Similarly, of physicians who opted not to purchase an EHR system, the top reason was that the technology would interfere with the doctor–patient relationship (40% of responses). The other most frequent complaints were that EHR systems are too expensive (37%), and that the incentives and penalties from the Centers for Medicare & Medicaid Services are not worth the hassle of adopting a system (32%). Other reasons were that EHRs hurt patient privacy (22%) and were too complicated to learn (16%).

The financial burden of EMRs appeared to be increasing as well. According to the Medscape survey, in 2014, 23% of respondents said their EHR system cost $50,000 or more per physician to purchase and install, whereas in 2012, only 7% of respondents said their EHR system cost that much. Another report that evaluated the cost of EHRs, using survey data from 49 community practices in a large EHR pilot project, found that “the average physician would lose $43,743 over five years; just 27% of practices would have achieved a positive return on investment; and only an additional 14% of practices would have come out ahead had they received the $44,000 federal meaningful-use incentive” (Health Aff 2013;32:562-570).

Currently, Dr. Kim said, the federal government is forcing institutions to have an EMR system, which is driving many physicians out of business and into a hospital on a salary or into retirement.

“Besides the cost of implementation, evidence already is accumulating that doctors order more—not fewer—imaging studies when [an] EMR is used,” wrote David Cossman, MD, a vascular surgeon in Los Angeles, in a 2012 piece in General Surgery News (May 2012, page 1).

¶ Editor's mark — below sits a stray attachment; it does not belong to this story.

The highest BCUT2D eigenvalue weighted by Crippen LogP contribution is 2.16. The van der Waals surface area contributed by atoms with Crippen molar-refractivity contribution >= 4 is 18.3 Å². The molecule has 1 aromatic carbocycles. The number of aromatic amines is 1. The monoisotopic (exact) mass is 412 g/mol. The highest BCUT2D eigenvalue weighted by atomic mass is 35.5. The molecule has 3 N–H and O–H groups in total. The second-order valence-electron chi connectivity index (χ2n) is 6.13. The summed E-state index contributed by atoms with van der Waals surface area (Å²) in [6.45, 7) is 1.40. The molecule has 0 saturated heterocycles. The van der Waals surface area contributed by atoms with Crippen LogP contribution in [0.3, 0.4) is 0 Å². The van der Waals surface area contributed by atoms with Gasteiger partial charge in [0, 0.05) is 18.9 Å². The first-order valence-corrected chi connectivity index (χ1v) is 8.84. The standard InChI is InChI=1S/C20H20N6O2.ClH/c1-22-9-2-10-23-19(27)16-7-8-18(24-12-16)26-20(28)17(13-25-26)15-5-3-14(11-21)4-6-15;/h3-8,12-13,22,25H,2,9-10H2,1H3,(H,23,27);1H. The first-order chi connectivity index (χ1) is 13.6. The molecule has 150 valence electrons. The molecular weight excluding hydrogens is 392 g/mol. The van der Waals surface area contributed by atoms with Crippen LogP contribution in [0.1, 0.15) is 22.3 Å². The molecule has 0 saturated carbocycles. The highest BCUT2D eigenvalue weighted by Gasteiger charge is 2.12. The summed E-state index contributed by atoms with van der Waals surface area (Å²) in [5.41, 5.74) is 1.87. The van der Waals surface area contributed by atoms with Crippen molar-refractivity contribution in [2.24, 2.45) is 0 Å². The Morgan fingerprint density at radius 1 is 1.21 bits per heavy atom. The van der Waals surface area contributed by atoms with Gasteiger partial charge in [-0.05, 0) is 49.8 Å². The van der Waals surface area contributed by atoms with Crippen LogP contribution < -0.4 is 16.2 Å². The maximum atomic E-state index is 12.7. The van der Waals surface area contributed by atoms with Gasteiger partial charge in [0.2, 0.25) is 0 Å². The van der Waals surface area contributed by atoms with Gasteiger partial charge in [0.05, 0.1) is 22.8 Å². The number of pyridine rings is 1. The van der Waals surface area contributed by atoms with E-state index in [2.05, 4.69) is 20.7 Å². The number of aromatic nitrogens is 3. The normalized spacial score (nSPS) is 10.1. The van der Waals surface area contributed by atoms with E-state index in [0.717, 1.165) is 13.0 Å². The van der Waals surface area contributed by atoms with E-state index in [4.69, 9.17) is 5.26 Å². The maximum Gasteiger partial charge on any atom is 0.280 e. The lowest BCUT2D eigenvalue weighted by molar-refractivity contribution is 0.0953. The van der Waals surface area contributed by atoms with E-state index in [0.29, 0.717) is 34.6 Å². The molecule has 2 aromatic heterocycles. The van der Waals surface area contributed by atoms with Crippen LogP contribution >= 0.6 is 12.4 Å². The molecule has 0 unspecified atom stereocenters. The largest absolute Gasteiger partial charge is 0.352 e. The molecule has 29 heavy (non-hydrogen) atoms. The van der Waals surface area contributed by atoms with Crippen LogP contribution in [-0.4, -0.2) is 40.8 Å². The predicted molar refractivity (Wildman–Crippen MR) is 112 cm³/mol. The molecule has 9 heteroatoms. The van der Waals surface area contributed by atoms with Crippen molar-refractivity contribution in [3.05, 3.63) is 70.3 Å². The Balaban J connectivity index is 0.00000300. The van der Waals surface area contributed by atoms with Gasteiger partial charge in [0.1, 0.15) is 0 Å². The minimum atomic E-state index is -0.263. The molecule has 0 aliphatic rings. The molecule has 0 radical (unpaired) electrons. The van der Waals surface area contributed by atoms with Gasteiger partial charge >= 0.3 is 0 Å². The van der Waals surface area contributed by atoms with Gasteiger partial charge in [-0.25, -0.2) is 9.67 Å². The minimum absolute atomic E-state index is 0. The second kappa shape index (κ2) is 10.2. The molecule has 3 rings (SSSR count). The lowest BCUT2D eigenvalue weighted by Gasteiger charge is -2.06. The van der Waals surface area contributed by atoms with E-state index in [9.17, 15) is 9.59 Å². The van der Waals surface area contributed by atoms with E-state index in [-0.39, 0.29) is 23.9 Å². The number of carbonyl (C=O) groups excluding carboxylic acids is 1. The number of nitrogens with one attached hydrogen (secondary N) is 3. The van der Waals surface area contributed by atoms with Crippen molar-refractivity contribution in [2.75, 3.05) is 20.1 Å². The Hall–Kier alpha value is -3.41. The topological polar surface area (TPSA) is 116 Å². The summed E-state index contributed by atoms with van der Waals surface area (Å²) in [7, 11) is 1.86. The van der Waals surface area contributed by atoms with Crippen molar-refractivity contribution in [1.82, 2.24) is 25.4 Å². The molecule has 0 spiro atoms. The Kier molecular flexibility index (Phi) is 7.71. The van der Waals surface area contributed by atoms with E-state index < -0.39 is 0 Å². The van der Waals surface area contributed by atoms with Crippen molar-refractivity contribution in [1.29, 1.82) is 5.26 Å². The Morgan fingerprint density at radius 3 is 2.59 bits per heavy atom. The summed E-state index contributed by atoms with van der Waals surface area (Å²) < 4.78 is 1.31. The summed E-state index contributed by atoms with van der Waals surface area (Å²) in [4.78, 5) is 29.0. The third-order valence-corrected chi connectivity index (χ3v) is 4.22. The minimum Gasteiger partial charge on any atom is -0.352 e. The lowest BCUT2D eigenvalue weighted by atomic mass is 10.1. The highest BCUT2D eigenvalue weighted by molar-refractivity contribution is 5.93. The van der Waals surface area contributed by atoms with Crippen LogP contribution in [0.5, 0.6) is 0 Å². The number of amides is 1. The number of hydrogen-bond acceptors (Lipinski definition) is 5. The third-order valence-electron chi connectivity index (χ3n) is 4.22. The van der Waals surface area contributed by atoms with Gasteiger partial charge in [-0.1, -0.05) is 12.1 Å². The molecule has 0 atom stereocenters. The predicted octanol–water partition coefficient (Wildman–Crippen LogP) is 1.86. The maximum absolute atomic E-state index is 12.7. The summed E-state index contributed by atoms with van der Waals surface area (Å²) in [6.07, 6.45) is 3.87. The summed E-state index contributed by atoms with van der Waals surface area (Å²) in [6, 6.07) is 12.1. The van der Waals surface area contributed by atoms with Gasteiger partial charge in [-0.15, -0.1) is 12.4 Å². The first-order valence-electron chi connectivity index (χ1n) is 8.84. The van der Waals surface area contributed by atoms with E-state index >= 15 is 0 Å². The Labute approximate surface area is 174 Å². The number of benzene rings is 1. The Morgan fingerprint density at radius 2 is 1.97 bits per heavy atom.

As for billing, Dr. Voeller noted, “the way we bill through EMRs lends itself to fraud because physicians can document more complex visits that come with a higher price tag and reimbursement.”

Amid the confusion and ambivalence, some surgeons are holding out hope that as companies iron out the kinks in the current systems, EMRs may eventually live up to the early hype. Others remain skeptical that there is a magic bullet that will vastly simplify and improve EMRs.

Reflecting on the current state of the technology, Dr. Cossman wrote: “The big problem is that HAL [the sinister computer in Stanley Kubrick’s film “2001: A Space Odyssey”] is once again stalking us with the sweet siren song of untold efficiencies, cost containment and protection from human fallibility if we only move over to the passenger seat and let it drive. Don’t believe a word of it. Medicine cannot be practiced on autopilot. We will crash and burn without the human touch at the controls.”